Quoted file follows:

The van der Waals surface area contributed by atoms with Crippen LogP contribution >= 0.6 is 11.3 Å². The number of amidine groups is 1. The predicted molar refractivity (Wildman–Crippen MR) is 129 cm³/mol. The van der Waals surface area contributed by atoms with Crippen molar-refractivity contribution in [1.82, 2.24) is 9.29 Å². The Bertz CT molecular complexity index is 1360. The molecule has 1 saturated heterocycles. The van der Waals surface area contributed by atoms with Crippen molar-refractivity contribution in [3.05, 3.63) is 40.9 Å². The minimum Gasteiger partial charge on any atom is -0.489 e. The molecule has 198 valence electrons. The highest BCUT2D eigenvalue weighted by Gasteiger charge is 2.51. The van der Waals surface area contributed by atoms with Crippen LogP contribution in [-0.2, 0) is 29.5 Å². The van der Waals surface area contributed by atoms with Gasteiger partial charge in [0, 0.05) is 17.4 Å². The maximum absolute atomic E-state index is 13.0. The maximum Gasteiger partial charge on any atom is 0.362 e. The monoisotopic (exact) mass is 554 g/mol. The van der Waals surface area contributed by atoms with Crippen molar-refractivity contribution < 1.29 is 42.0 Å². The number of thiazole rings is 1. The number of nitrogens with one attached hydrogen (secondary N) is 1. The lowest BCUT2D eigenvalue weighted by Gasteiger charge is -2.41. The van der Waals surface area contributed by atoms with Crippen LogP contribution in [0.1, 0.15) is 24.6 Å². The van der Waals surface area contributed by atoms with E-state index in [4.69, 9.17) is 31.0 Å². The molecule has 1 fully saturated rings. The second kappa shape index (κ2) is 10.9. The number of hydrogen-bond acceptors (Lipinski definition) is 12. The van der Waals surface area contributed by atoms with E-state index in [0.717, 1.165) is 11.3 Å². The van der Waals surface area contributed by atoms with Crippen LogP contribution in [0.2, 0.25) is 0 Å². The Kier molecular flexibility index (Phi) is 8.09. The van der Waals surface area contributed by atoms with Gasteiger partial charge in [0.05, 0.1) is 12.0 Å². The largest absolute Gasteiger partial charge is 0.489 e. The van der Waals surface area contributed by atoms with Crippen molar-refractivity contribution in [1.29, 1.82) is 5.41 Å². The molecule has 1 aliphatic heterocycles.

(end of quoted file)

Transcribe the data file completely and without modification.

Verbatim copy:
The van der Waals surface area contributed by atoms with Crippen LogP contribution >= 0.6 is 11.3 Å². The number of amidine groups is 1. The predicted molar refractivity (Wildman–Crippen MR) is 129 cm³/mol. The van der Waals surface area contributed by atoms with Crippen molar-refractivity contribution in [1.82, 2.24) is 9.29 Å². The Bertz CT molecular complexity index is 1360. The molecule has 1 saturated heterocycles. The van der Waals surface area contributed by atoms with Crippen molar-refractivity contribution in [3.05, 3.63) is 40.9 Å². The minimum Gasteiger partial charge on any atom is -0.489 e. The molecule has 198 valence electrons. The highest BCUT2D eigenvalue weighted by Gasteiger charge is 2.51. The van der Waals surface area contributed by atoms with Crippen LogP contribution in [-0.2, 0) is 29.5 Å². The van der Waals surface area contributed by atoms with Gasteiger partial charge in [0, 0.05) is 17.4 Å². The maximum absolute atomic E-state index is 13.0. The maximum Gasteiger partial charge on any atom is 0.362 e. The monoisotopic (exact) mass is 554 g/mol. The van der Waals surface area contributed by atoms with Crippen molar-refractivity contribution < 1.29 is 42.0 Å². The number of thiazole rings is 1. The number of nitrogens with one attached hydrogen (secondary N) is 1. The lowest BCUT2D eigenvalue weighted by Gasteiger charge is -2.41. The van der Waals surface area contributed by atoms with Crippen LogP contribution in [0.1, 0.15) is 24.6 Å². The van der Waals surface area contributed by atoms with E-state index in [4.69, 9.17) is 31.0 Å². The molecule has 1 fully saturated rings. The second kappa shape index (κ2) is 10.9. The number of hydrogen-bond acceptors (Lipinski definition) is 12. The van der Waals surface area contributed by atoms with E-state index in [0.717, 1.165) is 11.3 Å². The van der Waals surface area contributed by atoms with Crippen LogP contribution in [0.2, 0.25) is 0 Å². The Kier molecular flexibility index (Phi) is 8.09. The van der Waals surface area contributed by atoms with Gasteiger partial charge in [0.05, 0.1) is 12.0 Å². The largest absolute Gasteiger partial charge is 0.489 e. The van der Waals surface area contributed by atoms with Crippen molar-refractivity contribution in [1.29, 1.82) is 5.41 Å². The molecule has 1 aliphatic heterocycles.